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Going Green

Building Green Series: Part 2

There is growing interest in the environmentally-friendly and energy-efficient construction of new buildings, and the retro-fitting of existing structures. Those efforts extend to sustainable landscape architecture. This is Earth Day, and Ed Mayberry has the second in our five-part series on building green.


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The construction of an environmentally-friendly building that uses less energy extends to re-thinking the grounds around the building. Landscape architect Margaret Robinson of Asakura-Robinson has seen the idea of building green grow in popularity.

“You know, our profession likes to think we invented green! Because we have dedicated our careers to that effort. And a lot of it I think can be attributed to this LEED system catching on, and a lot of people beginning to understand–public officials and designers alike.”

The LEED system rates buildings based on a certain standard of sustainable design and construction.

“LEED is the Leadership in Energy and Environmental Design system which is sponsored by the U.S Green Building Council. It’s almost like a Good Housekeeping seal of approval for buildings and projects. Certified is the lowest level. Silver, gold and platinum is the most difficult to attain.”

Developers think the LEED rating system is a good sales point for leasing, according to Robinson’s business partner Keiji Asakura.

“They think it’s just one of the things that they can add to their leasing program that says ‘You know what? We’re green.’ And I think that comes from really a corporate pressure from big companies and what not, that are trying to position themselves as a green company. they all want to say to the public that they care about taking care of the earth.”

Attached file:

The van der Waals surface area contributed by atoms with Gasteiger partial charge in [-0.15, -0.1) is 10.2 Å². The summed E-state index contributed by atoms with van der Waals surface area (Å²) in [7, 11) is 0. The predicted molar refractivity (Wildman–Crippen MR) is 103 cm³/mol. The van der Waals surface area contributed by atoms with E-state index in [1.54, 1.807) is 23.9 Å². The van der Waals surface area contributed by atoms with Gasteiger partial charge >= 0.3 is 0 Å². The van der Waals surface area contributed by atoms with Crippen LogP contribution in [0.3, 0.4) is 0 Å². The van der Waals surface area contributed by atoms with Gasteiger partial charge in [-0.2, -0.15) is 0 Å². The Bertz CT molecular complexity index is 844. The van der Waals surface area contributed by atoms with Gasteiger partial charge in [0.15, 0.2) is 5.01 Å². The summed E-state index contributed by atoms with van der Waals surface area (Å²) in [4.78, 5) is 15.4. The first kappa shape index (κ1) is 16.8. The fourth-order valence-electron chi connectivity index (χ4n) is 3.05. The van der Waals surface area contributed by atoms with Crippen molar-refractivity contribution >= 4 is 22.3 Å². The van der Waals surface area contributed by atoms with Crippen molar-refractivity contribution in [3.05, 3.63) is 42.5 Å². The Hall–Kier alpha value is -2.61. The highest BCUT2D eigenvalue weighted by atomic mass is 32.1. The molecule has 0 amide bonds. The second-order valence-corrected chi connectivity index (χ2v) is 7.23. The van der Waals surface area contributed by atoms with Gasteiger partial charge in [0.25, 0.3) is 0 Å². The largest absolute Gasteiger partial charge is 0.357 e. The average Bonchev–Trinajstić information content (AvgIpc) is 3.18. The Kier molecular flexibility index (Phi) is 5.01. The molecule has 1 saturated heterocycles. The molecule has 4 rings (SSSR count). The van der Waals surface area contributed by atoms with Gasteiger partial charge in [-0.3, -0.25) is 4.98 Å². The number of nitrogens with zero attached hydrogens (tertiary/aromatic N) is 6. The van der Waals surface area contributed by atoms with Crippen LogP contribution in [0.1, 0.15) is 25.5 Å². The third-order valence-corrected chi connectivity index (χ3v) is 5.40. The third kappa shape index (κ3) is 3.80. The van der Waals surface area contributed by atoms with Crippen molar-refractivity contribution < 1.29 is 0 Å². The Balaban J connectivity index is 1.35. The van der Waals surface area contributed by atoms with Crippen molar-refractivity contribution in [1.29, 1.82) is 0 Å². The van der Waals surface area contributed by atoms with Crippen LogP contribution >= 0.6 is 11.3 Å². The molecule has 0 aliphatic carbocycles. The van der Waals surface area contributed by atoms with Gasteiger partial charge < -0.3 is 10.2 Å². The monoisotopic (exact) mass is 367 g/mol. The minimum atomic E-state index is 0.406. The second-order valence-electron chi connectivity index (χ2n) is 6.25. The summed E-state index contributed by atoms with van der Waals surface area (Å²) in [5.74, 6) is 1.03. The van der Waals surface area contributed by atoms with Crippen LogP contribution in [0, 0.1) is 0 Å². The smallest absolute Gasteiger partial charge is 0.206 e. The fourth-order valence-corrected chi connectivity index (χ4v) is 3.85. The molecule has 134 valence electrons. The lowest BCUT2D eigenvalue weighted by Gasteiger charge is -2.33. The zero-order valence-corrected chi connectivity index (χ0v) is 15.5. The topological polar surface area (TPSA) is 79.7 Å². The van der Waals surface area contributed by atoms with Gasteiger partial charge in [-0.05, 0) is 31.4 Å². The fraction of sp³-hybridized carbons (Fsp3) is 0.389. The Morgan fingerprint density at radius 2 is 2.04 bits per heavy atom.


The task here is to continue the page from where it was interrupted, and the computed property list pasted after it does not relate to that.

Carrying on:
Margaret Robinson says LEED is a point-based system.

“And for each point you have to address a certain issue in the design of the construction, kind of like a game of Scrabble. You know, you get a lot of points if you use an ‘X!’ But those are really difficult to use, so not everybody can use them!”

And developers can gain points not only by efficiency designs in the building itself, but also on the design of the grounds.

“We’ve historically looked at landscaping, plantings, also irrigation design. But we also look at drainage and storm water quality, water conservation. And we’re getting into a lot of new materials and techniques that are much more sustainable than have been in the past.”

There aren’t that many LEED certified buildings in Houston right now…

“The scary part is we’re really just scratching the very, very surface of this issue.”

Tomorrow, we hear from building management executives who are beginning to see green in going green. Ed Mayberry, KUHF Houston Public Radio News.

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